One of the National Party's favourite taunts against the former Labour Government was that it was a "Nanny State" government. National MPs seldom missed an opportunity to paint Helen Clark as a "health Nazi" or ridicule Labour's healthy eating policies as examples of "Helen Clark getting into your pantry".
According to National, public health strategies to improve people's eating habits are an unwelcome intrusion into their lives. That's why it threw out the well regarded healthy eating guidelines for schools, the Healthy Action, Healthy Eating campaign, and other strategies aimed at promoting healthy food choices.
Over the past four years it has stuck to its guns and rejected calls to require food manufacturers to reduce the amount of salt and sugar in food, to tax high sugar fizzy drinks, introduce traffic light labelling, or get rid of advertisements for unhealthy food targeted at children, on the grounds that they constitute an unacceptable Nanny State interference.
But while the Government's Nanny State mantra makes for a good sound bite, it makes for poor health policy at a time when poor diet and unhealthy eating patterns have become the single biggest cause of disease in New Zealand.
According to the Ministry of Health, poor diet accounts for about 30 per cent of all deaths (more than alcohol, violence, cigarette smoking, and road deaths combined) and is fuelling epidemics of diabetes and other dietary related disease.
If this is the case, then logic would suggest that a public health strategy to encourage more healthy eating habits is essential, if we are to reduce our epidemic of dietary related diseases and their spiralling health costs.
But the Government has ruled out any intervention to improve our eating habits. So it finds itself without any tools to combat the rising tide of dietary diseases, and this is undermining its ability to meet its own health goals.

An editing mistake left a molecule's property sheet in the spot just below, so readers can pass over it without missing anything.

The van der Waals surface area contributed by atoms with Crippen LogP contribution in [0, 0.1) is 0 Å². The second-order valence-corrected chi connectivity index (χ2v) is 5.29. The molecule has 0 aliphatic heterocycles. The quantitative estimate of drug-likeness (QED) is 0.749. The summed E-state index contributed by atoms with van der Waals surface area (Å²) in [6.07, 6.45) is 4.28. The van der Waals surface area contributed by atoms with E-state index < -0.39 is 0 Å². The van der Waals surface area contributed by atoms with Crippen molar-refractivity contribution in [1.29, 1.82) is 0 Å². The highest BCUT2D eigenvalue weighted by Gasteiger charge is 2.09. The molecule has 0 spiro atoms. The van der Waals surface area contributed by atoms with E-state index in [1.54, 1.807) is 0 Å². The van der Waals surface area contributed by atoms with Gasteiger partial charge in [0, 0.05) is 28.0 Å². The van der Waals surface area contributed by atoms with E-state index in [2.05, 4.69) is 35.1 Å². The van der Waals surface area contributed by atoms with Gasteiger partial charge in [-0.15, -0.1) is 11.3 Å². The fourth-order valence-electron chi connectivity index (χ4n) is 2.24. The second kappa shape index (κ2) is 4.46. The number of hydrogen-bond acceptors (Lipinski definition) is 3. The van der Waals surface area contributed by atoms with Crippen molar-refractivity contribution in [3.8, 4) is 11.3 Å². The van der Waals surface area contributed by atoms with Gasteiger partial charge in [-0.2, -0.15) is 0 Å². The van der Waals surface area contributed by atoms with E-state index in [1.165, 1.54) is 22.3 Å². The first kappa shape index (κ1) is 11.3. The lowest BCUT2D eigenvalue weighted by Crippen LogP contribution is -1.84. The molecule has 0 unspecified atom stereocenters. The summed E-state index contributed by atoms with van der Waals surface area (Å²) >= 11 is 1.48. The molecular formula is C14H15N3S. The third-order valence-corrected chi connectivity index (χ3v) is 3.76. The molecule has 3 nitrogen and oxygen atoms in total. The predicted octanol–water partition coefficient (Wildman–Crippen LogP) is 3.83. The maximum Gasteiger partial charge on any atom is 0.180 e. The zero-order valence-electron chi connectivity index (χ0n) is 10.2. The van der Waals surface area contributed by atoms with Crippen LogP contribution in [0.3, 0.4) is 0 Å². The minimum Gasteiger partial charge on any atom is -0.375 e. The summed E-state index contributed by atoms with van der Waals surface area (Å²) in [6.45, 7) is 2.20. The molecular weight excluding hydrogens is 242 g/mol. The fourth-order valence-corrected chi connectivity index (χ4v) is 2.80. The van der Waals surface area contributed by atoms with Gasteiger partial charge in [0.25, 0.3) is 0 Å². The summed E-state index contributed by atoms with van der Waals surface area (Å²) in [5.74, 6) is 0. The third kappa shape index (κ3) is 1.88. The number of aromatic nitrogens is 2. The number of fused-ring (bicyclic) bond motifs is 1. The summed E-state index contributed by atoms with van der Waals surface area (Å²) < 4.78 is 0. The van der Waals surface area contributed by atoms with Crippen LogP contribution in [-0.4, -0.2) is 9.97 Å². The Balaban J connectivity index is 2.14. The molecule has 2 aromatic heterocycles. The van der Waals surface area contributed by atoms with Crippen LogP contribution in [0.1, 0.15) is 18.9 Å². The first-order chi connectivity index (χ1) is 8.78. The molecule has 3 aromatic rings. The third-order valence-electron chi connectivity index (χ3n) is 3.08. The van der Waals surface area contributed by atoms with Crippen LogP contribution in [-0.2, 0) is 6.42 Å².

Take diabetes, for example. The Government claims that tackling diabetes is one of its top health priorities.
Yet the vast majority of the more than 200,000 New Zealanders with diabetes have type two diabetes, which is caused predominantly by poor diet and eating habits. Health experts around the world agree the only way to reduce the epidemic is to reduce the amount of high sugar, high fat food that people eat, and encourage more healthy eating habits.
There is growing international evidence, too, that improving diet can radically reduce the progression of pre-diabetes to diabetes.
But the Government won't take any steps to reduce the amount of high sugar, high fat foods that are so heavily marketed in New Zealand. It won't even support traffic light labels, which would show consumers the amount of fat and sugar food contains.
So while it's spending around $700 million a year treating people with diabetes, it has no strategies to prevent diabetes, other than a proposed pilot study to improve maternal and infant health.
The Government's top scientist, Dr Peter Gluckman, admits that not enough is being done to tackle obesity and diabetes, while New Zealand's leading diabetes researcher Professor Jim Mann has publicly criticised the Government for having no public health programmes to prevent people developing the disease. "It's almost like you are sitting looking at this disaster about to happen and not acting," he says.
Behind the scenes, health and Treasury officials are becoming increasingly worried about the Government's inaction in the face of our escalating rates of diabetes.
A recent survey of the blood tests of adult New Zealanders found that 50 per cent of those aged 55-64 have diabetes or pre-diabetes - a frightening statistic.
Diabetes can lead to other, even more serious and expensive health conditions, such as eye disease, foot ulceration, heart and kidney disease.
That's why a person with diabetes generates around 2.5 times the hospital costs of someone without diabetes. Costs are incurred by diagnoses, medication, hospitalisation, dialysis and other health treatments.
With the cost of treating diabetes projected to increase to several billion a year by 2021, or 15 per cent of health funding, the Government faces a serious dilemma. Will it continue to block any public health programme that encourages people to eat more healthy food, and watch helplessly as the cost of treating diabetes spirals out of control?
Or will it set aside its ideological aversion to public health programmes, and take some steps, such as reinstating the school food guidelines, to encourage more healthy eating.
For a Government that wants to reduce state spending on health, the choice is obvious. But I fear it may not be prepared to take off its ideological blinkers and make the right choice.
Sue Kedgley is a former Green MP.